So haltingly at first, and then with increasing seriousness, Republicans began to look for a different path back to power — one tailored to the party’s growing dependence on working-class votes, and one designed to deliver populist substance as well as style.
Thus far they have circled around two broad approaches. One, dubbed “reform conservatism,” seeks to make the welfare state and tax code more friendly to work and child-rearing and upward mobility — through larger wage subsidies, bigger child tax credits, and a substantial clearing-out of the insider-friendly subsidies and tax breaks and regulations that drive up costs in health care, real estate, energy and higher education.
The other, “libertarian populism,” is even more zealous about attacking rent-seeking and crony capitalism, while also looking for other places — criminal justice reform, notably — where a libertarian approach to public policy might benefit people lower on the economic ladder.
These two approaches substantially overlap (with the main difference being a skepticism among the libertarians about targeting tax cuts and subsidies specifically to parents and the poor).
This is an exceedingly fair recap of Reform Conservatism and Libertarian Populism, although if he had more space, Douthat could have more extensively explained why Libertarian Populists are so skeptical of expanding federal government programs that target "parents and the poor."
For example, as Douthat mentions elsewhere in his column, both Sen. Marco Rubio (R-FL) and Rep. Paul Ryan (R-WI) have outlined Reform Conservatism-friendly proposals that would consolidate many of our federal government's anti-poverty programs into one place and then let states decide how best to implement those programs.
Consolidation. More power to states. Sounds great. Maybe conservative even.
But both proposals ignore the reality of our modern administrative state and seem to have completely slept through the Obama administration.
Rubio would funnel all federal anti-poverty programs "into one single agency" that would administer "a revenue neutral Flex Fund" that would transfer money "to the states so they can design and fund creative initiatives that address the factors behind inequality of opportunity."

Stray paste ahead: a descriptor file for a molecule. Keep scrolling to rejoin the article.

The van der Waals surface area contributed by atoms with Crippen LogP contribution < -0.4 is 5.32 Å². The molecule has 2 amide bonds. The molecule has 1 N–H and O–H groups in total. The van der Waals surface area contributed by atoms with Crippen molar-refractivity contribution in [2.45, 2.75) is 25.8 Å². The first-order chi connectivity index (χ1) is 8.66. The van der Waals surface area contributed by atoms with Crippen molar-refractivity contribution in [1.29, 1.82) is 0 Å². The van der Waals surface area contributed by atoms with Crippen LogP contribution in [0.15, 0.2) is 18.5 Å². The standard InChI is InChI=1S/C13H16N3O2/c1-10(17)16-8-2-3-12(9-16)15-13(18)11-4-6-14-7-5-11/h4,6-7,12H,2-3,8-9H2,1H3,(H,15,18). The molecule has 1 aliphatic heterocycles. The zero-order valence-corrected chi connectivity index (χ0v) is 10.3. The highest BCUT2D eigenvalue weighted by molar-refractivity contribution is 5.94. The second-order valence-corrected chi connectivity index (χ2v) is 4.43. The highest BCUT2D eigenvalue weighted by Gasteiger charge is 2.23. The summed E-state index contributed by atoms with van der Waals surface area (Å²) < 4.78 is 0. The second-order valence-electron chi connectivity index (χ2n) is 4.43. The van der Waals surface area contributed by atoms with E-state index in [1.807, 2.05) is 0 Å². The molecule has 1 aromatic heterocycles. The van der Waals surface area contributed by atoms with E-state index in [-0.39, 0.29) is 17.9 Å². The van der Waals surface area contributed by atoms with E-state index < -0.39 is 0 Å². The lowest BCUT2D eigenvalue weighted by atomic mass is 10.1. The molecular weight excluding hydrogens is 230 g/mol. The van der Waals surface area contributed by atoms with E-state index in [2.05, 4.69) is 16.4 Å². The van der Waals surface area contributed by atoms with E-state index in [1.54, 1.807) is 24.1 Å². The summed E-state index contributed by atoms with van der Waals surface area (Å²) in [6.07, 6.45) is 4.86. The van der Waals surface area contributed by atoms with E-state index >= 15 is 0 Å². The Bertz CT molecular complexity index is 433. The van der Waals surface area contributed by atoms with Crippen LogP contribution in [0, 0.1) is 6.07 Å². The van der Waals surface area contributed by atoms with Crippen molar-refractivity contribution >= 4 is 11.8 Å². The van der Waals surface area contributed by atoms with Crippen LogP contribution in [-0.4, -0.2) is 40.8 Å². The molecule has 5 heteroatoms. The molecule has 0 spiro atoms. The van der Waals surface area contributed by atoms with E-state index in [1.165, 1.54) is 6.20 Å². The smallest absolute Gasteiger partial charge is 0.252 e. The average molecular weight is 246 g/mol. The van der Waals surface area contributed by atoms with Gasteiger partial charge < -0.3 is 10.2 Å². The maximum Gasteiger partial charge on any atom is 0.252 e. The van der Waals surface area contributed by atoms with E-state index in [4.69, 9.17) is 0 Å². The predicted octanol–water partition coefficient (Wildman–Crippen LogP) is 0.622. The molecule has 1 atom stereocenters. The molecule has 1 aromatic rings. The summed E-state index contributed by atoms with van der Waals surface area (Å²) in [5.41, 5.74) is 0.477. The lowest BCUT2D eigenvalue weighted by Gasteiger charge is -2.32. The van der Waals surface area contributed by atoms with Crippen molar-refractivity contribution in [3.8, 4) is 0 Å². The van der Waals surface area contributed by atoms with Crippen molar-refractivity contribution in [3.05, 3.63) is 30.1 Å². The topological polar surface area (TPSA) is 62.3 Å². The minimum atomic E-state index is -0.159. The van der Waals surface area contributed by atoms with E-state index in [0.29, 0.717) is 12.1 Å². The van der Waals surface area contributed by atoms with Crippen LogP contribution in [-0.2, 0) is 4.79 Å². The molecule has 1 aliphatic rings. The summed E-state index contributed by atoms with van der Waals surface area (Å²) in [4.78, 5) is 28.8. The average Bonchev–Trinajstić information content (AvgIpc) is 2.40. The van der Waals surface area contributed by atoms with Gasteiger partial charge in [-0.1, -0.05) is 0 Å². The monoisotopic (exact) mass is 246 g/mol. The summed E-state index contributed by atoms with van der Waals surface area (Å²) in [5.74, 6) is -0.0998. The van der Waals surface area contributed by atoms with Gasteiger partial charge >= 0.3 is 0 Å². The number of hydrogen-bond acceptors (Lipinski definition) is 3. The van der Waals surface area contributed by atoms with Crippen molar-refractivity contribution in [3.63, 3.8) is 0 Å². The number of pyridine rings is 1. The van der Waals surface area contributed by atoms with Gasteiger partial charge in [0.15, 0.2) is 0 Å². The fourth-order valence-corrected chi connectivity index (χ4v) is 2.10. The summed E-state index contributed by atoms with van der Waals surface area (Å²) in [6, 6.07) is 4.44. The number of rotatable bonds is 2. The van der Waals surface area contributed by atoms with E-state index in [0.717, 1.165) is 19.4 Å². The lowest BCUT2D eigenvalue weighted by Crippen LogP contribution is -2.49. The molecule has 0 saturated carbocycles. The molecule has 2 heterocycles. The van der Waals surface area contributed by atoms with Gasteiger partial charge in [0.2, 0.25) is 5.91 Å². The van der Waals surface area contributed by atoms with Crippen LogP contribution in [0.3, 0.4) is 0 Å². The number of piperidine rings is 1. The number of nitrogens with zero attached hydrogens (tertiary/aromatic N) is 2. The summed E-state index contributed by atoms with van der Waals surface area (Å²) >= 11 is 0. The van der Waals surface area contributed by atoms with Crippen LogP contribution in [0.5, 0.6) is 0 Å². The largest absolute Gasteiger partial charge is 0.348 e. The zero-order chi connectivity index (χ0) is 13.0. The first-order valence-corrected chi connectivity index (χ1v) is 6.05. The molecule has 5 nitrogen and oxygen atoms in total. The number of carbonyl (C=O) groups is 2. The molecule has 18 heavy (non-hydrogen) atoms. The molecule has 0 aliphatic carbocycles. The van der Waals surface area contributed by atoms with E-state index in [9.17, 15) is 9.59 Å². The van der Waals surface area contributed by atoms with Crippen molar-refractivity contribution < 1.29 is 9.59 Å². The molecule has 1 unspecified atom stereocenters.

Ryan wants a pilot program that would allow states to apply for "Opportunity Grants" that would "consolidate several means-tested programs into a new Opportunity Grant program." Under the Ryan plan, states would have to submit "concrete" plans that "would have to meet four conditions."
Both of these proposals suffer from the same flaw: the executive branch would still be entirely in control of writing the regulations and making the implementation decisions for these programs.
Do you trust the same administration that is using the No Child Left Behind law to force Common Core on our states to decide if states have met Ryan's four conditions for Opportunity Grant approval? Do you trust the same administration that is epically abusing its enforcement discretion at the border to rewrite immigration law to fairly administer Rubio's Flex Fund?
The questions answer themselves.
The problem with both the Ryan and Rubio poverty plans is that they increase the power and discretion of the executive branch over the states. Both would be a major expansion of what George Mason University Law School professor Michael Greve calls "cartel federalism," a brand of federalism which is undermining the Founder's true vision. Last year Greve explained:
At the fiscal front, the central problem is the flood of transfer programs that encourage states to “experiment” with federal dollars. The most menacing example is Medicaid, which now consumes almost a quarter of state budgets. For the most part, this is not a result of federal coercion or mandates. It is a result of the states’ voluntary decisions to expand Medicaid so as to attract federal matching funds. The states’ perverse incentive to expand their domestic welfare state on our collective nickel—trillions of nickels—is, again, a federalism problem. So is the moral hazard that attends these arrangements that is, the risk that states will spend themselves to the brink of bankruptcy in hopes of a federal bailout. Greece exemplifies that problem; but then, so does Illinois.
There are better ways to help Americans escape poverty. Specifically, conservatives should push to cut the regressive, job-killing payroll tax. Such a tax cut, paid for by eliminating loopholes that benefit rich coastal elites (like the state and local tax deduction), would create jobs, increase the incentives for people in poverty to work, and put more money in every working American's paycheck.